Flyback diode – What is it used for? How does it work?

Last updated on April 2nd, 2024 at 11:35 am

Diodes are semiconductor components that are used to conduct current in the forward direction. Sometimes this characteristic (to show low impedance in forward bias and very high impedance in reverse bias) of diodes gives them an edge to use them as protective circuits.

With the same concept when we use it with an inductive load to protect flyback voltage spikes, we call it a flyback diode. In this article, we will discuss the uses of flyback diodes and their working principle in detail.

What is a flyback diode?

Flyback diode connected in parallel to an inductor
Flyback diode connected in parallel to an inductor

It is also a simple P-N junction diode that is used to protect the circuit from the flyback voltage generated by the inductive load. The high voltage spike generated by the inductor due to sudden switching is called flyback voltage.

Some popular names for flyback diodes are Freewheeling, Snubber, Suppressor, Catch, and Commutating diode.

  • Flyback voltages occur because of the Electro-Magnetic Induction and back emf properties of an inductor.
  • Inductive kickback is the process of rapid change in voltage across an inductor when current flow is interrupted due to rapid switching in circuits.


Some major applications and circuits where flyback diodes are used are listed below:

  • Circuits in which inductive loads are controlled by a switch
  • Switching power supply and inverters
  • Relay drivers
  • H-bridge motor drivers
  • Full wave rectifier
  • Thyristor
  • In minimizing the antenna-like radiation of the electromagnetic energy from wires connected to the inductor

Working principle

An inductor stores energy in the form of a magnetic field. To maintain a constant value of the current, an inductor always opposes any changes in the current passing through it. For that, it induces an EMF across it in the proportion of change in current.

Switch closed in a switching circuit
Switch closed in a switching circuit

Figure (a) shows a closed switch connected to an inductive load. When the switch is opened figure (b), a sudden change in the magnetic flux of the inductor coil occurs. This change in flux induces an emf in the inductor, and the voltage polarity gets reversed.

Switch open in a switching circuit
Switch open in a switching circuit

As inductors oppose a change in current, when the switch gets opened, the inductor tries to keep the current flowing in the same direction. Since the open switch gap acts as a very large air resistance(~MΩ), that’s why to maintain the same value of current as before, the inductor generates a very high voltage across the switch also known as flyback voltage.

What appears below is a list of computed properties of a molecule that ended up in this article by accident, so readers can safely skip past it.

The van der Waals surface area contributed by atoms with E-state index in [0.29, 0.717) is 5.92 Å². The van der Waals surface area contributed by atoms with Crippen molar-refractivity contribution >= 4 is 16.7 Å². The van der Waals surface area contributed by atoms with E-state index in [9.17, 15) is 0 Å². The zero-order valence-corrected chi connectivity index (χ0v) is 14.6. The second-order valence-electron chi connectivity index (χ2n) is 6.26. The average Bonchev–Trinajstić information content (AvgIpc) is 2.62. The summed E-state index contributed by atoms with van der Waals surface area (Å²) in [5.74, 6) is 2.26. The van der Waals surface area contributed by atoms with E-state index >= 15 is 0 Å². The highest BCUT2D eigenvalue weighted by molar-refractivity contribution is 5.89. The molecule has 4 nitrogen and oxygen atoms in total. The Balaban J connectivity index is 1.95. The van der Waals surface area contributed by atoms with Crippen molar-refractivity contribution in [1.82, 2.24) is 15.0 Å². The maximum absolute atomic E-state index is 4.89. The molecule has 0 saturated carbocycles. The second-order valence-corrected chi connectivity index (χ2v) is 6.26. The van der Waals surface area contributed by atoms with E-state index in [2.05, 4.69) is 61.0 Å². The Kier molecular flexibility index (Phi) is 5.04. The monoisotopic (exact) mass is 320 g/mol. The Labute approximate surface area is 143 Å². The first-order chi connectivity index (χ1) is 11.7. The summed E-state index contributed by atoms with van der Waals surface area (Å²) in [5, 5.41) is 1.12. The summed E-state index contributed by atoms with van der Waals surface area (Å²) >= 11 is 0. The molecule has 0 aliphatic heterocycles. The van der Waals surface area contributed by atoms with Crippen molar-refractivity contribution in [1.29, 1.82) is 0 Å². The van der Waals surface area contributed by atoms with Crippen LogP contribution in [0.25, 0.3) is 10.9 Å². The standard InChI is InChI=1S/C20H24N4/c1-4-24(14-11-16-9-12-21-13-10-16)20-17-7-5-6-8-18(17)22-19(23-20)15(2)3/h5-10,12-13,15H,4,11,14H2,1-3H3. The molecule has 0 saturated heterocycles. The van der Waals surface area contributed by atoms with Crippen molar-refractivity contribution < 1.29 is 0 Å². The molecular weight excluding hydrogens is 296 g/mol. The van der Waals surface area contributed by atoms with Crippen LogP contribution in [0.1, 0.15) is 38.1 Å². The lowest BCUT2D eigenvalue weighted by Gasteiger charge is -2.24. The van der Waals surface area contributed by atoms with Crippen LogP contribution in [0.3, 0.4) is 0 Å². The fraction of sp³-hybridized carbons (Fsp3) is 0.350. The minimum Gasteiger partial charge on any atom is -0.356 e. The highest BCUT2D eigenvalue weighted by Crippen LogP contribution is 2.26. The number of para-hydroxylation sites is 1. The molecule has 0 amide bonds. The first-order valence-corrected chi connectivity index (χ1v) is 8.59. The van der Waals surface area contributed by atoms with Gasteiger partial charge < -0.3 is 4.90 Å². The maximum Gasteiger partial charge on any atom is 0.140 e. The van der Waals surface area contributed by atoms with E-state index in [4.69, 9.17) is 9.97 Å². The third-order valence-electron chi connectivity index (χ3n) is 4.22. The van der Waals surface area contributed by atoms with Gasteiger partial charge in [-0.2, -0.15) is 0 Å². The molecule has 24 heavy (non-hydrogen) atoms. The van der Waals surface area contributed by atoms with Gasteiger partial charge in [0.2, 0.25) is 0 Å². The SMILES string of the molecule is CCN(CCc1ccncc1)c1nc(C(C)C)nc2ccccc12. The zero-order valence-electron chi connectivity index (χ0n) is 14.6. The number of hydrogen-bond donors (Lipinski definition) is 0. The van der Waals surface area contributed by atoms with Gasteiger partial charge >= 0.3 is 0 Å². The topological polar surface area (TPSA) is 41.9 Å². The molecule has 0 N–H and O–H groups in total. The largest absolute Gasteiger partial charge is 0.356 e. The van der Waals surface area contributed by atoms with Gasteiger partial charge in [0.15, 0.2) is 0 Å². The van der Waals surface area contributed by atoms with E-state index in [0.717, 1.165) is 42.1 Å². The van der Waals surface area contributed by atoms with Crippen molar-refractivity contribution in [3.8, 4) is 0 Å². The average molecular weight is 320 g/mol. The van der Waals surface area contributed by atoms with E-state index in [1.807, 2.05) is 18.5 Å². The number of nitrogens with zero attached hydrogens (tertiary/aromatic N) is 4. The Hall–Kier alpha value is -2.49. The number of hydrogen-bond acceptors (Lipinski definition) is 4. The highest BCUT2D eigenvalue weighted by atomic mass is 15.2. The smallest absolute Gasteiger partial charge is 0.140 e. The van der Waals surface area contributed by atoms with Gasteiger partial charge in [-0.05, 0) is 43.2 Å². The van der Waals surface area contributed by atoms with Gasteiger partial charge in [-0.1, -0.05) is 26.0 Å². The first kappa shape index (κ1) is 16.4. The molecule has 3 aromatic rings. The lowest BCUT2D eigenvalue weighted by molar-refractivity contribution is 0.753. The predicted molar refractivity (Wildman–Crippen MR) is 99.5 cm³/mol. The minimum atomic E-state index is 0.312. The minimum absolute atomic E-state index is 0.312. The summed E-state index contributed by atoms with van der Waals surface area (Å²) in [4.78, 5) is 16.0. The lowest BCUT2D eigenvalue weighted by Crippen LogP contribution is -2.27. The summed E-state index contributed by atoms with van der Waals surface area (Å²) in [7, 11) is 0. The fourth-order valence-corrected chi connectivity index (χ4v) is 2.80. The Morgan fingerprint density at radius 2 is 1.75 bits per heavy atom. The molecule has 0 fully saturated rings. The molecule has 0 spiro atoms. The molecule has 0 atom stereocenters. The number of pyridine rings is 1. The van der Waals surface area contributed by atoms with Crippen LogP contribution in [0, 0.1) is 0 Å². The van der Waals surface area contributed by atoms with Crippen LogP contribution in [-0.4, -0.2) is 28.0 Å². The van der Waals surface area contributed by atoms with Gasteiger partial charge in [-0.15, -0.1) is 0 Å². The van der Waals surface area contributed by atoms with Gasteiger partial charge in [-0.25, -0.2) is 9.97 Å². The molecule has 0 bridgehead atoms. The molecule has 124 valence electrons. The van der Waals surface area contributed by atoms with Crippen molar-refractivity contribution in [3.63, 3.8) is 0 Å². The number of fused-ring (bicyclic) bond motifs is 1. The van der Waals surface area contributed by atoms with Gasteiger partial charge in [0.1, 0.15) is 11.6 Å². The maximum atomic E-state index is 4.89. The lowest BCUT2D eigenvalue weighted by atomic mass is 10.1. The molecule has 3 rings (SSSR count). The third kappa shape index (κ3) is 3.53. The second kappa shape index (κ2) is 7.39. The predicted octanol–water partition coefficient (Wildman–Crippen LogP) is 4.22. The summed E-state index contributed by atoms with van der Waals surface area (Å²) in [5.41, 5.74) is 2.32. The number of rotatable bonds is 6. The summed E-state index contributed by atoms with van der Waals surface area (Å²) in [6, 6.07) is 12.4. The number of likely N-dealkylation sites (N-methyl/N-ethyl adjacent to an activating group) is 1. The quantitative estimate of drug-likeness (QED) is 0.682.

Flow of flyback current in the circuit
The flow of flyback current in the circuit

These flyback voltage spikes are strong enough to create electrical sparks or arcs in the switching device (relay, transistor) which might damage the switch or other circuit components. So, to protect the switches due to flyback voltage sparks, we use a reverse-biased diode (flyback) connected parallel to the inductive load.

How do flyback diodes work in a circuit?

In the figure below, we can see that a reversed biased diode is connected parallel to the inductive load. When a flyback voltage spike arises in the circuit it acts as the flyback diode. Let’s see how it works.

Flyback diode reverse biased
Flyback diode reverse-biased
  • In Figure (a) when the switch is connected, it will be in reverse biased condition, so it will not allow the current to pass through it; hence, the diode acts as an open circuit.
  • But in Figure (b) when the switch is disconnected, the voltage polarity of the inductor will get reversed. Now the diode becomes forward-biased and passes the current through it. A complete loop is formed and most of the flyback current gets dissipated in the loop rather than going to switch.

In this way, the flyback diode helps to divert the flyback current arising due to the induced back emf of an inductor and protects the switching device from heavy electrical sparks.

Flyback diode forward biased
Flyback diode forward biased


The advantages are listed below:

  • It decreases the harmonic sparking and protects the circuit from flyback voltage spikes.
  • It enhances the load current of the circuit.
  • It protects the rectifier circuit from extreme reverse voltage due to inductive load.
  • It can enhance the input power factor in flyback converter circuits.
  • It maintains the average output voltage and ripple component in the converter circuit.


Are the flyback diodes and normal diodes the same?

Yes, they are the same. Both work on a similar principle, but the application of each is different. Flyback diodes are used to protect the switches from high voltage spikes and even their response time is very faster than normal diodes.

Is there any difference between the RC snubber circuit and the snubber diode circuit?

Yes, there is a difference between an RC snubber circuit and a snubber diode circuit. RC snubber circuits use a series combination of a resistor and a capacitor in parallel connection with inductive load to stop flyback voltage spikes.
The snubber diode or flyback diode is a simple p-n junction diode used in place of RC snubber to prevent switches from flyback voltage.

Do automotive relays have flyback diodes?

Automotive relays can be used with or without flyback diodes. However, it is preferable to use automotive relay circuits for their better safety and precautions.

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Kanishk Godiyal

I have a keen passion for learning and understanding various concepts of electronics. Combining my knowledge with my SEO skills, my aim is to make electronics easy for every tech enthusiast out there.

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